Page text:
Saturday, December 31, 2011

After Tomorrow it'll all be over!

For many of us this is the end of an old year and the beginning of a new one. Not for me mind you, my New Years is Oct. 31st, but still this is the end of the holiday season in general, and I for one couldn't be more stoked. Yay no more holidays!

I hope everyone has a much happier and healthier 2012!

And if not, hey! The world's supposed to end anyways. Enjoy!

Other-directed Empathy

Other-directedness is what empathy is all about. That's the ability to feel for another person without any selfish or self-centered motivation, without any motivation of personal distress. This is where the subject of empathy and Borderline Personality Disorder gets a little cloudy I think. Often for those of us that are BPD there's a constant feeling of personal distress. When we're emotionally turbulent our ability to feel for another person 100% without some influence of our own situation is likely compromised. This is probably why our efforts to provide comfort when we do recognize someone else needs an emotional shoulder to lean on may come across as slightly off, a little less than fully genuine, or even a little hollow. Often we are so wrapped up in the turmoil that is our emotional instability that we can't see anyone else's trouble at all. However, if we can see past our own pain and enough to recognize that you need our support, I do think that counts for something. Maybe not the absolute ideal that you hope for, but we wouldn't do it if we didn't care on some level. And that level is going to be pretty significant most of the time.

Now, contrary to the Borderline hype, we are not ALWAYS in an emotionally traumatic or unstable place. These times of emotional lucidity are the times when I do believe it is possible for someone with BPD to display true empathy for another person. I saw this video the other day. I don't know how up on current events many of you are but I saw this video of the protests in Egypt. 

The story of The Girl in The Blue Bra is incredibly important for women's rights all over the world, but especially in Egypt, the Middle Eastern countries, etc. where women have so few rights, if any.

When I saw this, I was beginning to write up this blog series on empathy, and as is usual, looking inward trying to assess my own empathic abilities. As soon as I saw this though, I knew, that absolutely it is possible for us to have spontaneous empathic responses. Sometimes I do forget. I can go very numb and feel quite hollow and it's difficult for me to remember all the times how I've felt for other people. Especially since I have a lack of object constancy which makes all events in the past feel like they've happened to someone else. Cognitively I know this is not a foreign experience. It's one I've had many, many times. But as this was so visceral I thought I'd use it as one small example of a personal proof.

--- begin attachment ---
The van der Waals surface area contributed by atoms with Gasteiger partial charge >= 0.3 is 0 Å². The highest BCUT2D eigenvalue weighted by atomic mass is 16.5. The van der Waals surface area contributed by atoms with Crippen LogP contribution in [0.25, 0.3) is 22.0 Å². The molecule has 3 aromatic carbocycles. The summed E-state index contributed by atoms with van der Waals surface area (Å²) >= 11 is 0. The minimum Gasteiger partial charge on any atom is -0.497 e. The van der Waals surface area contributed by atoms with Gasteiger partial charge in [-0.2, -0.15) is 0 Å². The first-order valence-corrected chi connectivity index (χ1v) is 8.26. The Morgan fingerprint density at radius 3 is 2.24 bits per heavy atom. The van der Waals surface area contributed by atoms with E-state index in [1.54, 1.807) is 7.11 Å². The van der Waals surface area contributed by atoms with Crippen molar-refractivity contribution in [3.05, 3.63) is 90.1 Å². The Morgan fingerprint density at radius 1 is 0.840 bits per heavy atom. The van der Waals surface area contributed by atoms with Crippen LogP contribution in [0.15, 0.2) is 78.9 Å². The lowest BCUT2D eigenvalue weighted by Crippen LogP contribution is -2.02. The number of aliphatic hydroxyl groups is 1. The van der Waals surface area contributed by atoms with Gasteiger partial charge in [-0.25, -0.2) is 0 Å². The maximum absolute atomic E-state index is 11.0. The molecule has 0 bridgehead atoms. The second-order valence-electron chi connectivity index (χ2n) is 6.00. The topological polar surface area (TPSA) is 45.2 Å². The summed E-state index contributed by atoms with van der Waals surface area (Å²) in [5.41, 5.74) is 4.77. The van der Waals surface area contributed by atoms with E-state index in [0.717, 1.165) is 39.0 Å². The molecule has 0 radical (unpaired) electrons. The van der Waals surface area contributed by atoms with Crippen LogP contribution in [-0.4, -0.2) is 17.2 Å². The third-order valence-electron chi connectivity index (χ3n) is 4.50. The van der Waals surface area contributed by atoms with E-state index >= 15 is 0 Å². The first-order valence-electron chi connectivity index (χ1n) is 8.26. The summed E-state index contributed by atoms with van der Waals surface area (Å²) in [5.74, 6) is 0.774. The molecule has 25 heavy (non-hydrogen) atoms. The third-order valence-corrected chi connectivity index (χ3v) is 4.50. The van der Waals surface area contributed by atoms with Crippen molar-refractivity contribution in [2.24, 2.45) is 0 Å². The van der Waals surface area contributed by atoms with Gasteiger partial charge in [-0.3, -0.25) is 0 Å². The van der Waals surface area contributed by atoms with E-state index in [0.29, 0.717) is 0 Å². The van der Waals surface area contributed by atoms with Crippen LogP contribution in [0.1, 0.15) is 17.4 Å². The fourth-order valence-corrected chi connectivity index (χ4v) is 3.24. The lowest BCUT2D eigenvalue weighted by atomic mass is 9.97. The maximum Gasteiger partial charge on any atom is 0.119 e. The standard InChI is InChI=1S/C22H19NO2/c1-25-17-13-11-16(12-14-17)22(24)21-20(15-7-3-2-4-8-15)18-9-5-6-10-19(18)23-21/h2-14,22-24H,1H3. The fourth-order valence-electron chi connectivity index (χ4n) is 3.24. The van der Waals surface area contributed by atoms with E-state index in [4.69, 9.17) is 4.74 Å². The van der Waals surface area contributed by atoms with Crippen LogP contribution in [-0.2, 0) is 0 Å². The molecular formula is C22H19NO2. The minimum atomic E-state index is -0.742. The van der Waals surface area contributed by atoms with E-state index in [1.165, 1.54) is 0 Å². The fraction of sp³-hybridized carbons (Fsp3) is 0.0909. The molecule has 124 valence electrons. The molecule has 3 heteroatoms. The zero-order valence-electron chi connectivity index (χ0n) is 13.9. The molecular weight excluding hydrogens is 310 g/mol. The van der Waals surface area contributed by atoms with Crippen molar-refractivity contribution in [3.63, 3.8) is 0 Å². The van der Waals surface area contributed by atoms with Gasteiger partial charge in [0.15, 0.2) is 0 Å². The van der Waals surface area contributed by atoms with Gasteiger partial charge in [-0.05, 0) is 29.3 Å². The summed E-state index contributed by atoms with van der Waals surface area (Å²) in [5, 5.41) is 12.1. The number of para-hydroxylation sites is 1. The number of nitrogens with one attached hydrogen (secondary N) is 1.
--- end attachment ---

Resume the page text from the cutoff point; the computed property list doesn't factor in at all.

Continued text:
When I saw this video I was absolutely outraged. My stomach clenched and I was brought nearly to tears of sadness and fury for this woman that I've never met, for this woman that I do not share the same problems. Her experience is a violation of basic human rights. No woman, no person, should ever have to experience this. I wanted to jump through my monitor and defend her with my own hands, even though I have no idea who she is. And I would have too. If I saw this on the streets in front of me, nothing would stop me from throwing caution for my own personal preservation to the wind, and not let her fall alone.

I don't know, maybe it's silly to use this as 'evidence', but when I saw it I know how I felt, and it had absolutely nothing to do with me. It was all about her. 

Friday, December 30, 2011

How the Brain Sees Empathy in Borderline Personality Disorder – Part 2

So what does this mean?
The cognitive empathic results (discussed yesterday in Part 1) actually seem to be at odds with previous research done on emotion recognition abilities in those with BPD. In other tests it’s been shown that emotional recognition is not impaired and often heightened in individuals with BPD.  However in this study it seems that the combination of integrated facial stimuli with intonation (sound/voice) stimuli resulted in emotion recognition deficits in BPD. It was also suggested that individuals with BPD tend to misread others’ minds when in intense interpersonal encounters, often when emotionally aroused.
This doesn’t surprise me. When I’m in an emotionally neutral state it’s pretty easy to gauge how other people feel. But when I’m emotionally turbulent it’s often difficult for me to accurately gauge how someone else is feelings for a variety of reasons.
The study hypothesizes that this may provide evidence for both (a) the suggestion that the misinterpretation of the mental states of others leads to extreme and dysfunctional emotional responses in social interactions, and (b) that emotional arousal causes impairments in interpreting others’ mental states.